As if you and your team weren’t busy enough already, Giving Tuesday tends to reach such a fever pitch of activity that it can be tough to keep all the balls in the air. Avoid dropping them with a donor management software (DMS) that organizes your campaign, incoming donors, their information, and your resources.
You’ll need a DMS with project management features—one that can take care of some of your clerical and administrative. Need help deciding on a platform? We’ve got you covered.
9. Set up a Peer-to-Peer Fundraiser
A peer-to-peer (P2P) fundraiser allows your existing supporters to fundraise on behalf of your organization. You get them set up with a P2P platform, talking points, and motivation; they spread your fundraising message to their networks.
P2P fundraisers are perfect for one-day events like Giving Tuesday because they amplify urgency and hopefully drive donations. Plus, when your supporters fundraise for you, they cosign your mission, which builds trust with new donors. It’s also a great way to get supporters involved who want to help but don’t have a lot of money to give from their own pockets.
10. Run a Facebook Fundraiser
Like a peer-to-peer campaign, a Facebook fundraiser spreads your message far and wide, finding people who might not normally have heard about your organization. Plus, it’s super easy to set up and completely free to use. Just make sure you understand the limitations of the tool and make it a part of your Giving Tuesday campaign, not the whole thing.
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11. Launch an Email Marketing Campaign
Giving Tuesday is the perfect time to execute an email marketing campaign that preps your audience for the big day in advance, encourages them to give, and reports your success afterward.
Planning an email campaign manually can be difficult and prone to error, so use a smart tool like Keela Automation to make sure your emails are sent to the right people at the right time. It’s also a good idea to segment your audience into discrete groups and personalize your communication to their preferences to maximize engagement.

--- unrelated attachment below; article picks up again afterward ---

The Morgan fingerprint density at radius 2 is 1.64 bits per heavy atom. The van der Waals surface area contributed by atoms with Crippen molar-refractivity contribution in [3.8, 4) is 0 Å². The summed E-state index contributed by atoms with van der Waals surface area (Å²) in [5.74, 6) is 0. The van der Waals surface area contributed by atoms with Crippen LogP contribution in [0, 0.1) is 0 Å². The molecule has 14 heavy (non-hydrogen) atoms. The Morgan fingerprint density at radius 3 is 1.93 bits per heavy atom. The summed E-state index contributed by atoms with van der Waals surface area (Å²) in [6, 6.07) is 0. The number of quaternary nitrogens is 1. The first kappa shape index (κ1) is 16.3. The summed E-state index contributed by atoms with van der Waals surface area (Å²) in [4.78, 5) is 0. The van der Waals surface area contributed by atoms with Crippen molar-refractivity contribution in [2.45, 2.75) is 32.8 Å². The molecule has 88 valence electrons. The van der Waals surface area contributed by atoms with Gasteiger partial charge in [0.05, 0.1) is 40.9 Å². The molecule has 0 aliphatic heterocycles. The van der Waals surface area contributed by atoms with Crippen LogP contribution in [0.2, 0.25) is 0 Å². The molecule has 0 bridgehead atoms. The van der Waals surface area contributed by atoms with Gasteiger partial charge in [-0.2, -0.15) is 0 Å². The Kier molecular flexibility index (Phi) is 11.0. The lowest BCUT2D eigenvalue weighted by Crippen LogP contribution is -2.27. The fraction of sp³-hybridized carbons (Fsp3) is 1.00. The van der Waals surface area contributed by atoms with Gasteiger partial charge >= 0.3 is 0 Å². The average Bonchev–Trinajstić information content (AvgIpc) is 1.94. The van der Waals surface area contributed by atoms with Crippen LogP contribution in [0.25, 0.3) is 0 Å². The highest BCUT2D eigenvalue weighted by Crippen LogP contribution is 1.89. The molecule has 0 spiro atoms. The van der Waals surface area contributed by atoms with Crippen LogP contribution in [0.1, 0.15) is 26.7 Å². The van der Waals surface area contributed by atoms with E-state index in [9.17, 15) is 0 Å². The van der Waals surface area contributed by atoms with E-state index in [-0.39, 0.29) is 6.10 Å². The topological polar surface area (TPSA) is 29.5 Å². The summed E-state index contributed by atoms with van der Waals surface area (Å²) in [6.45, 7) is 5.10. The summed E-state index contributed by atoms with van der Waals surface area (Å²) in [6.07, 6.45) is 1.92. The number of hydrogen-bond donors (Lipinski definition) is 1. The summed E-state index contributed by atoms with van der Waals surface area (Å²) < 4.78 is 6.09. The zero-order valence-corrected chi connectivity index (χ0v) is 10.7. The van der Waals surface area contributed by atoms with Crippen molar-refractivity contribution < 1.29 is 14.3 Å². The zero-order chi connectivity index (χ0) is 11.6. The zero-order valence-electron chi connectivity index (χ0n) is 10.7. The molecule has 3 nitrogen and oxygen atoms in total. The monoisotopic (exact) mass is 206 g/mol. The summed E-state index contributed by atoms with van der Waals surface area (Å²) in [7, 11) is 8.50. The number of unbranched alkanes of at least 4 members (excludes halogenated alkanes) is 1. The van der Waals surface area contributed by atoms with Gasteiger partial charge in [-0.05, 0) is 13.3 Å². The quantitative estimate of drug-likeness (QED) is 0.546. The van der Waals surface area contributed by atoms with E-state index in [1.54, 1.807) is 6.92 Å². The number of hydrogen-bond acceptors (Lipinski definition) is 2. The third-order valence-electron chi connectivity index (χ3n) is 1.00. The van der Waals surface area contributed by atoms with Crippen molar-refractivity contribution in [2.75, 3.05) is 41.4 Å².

12. Send Direct Mail
Direct mail is not dead! Although most Giving Tuesday activities happen online, several people out there may want to participate outside of the internet. This is especially true for nonprofit organizations with older audiences.
Direct mail is also great because it ends up at people’s homes and businesses and is much harder to ignore than a status update or an email. Like many of the other suggestions on this list, it’s a good idea to make direct mail a facet of your Giving Tuesday campaign rather than your entire strategy.
13. Run a Text-to-Give Campaign
Snail mail isn’t the only way to get people to give offline. Texting is huge, has been for years, and will continue to be in the future, so why not use it to raise money? A quick text to supporters on Giving Tuesday is a fantastic way to motivate donors who may be away from their computers or avoiding social media. Just make sure your systems are ready for it.
14. Share Impact Stories
Storytelling is one of the best ways to connect with your audience on an emotional level. So, in the lead-up to Giving Tuesday, share some impact stories that show what your organization has been working on, what you plan to do in the future, and the positive difference it will make in the world.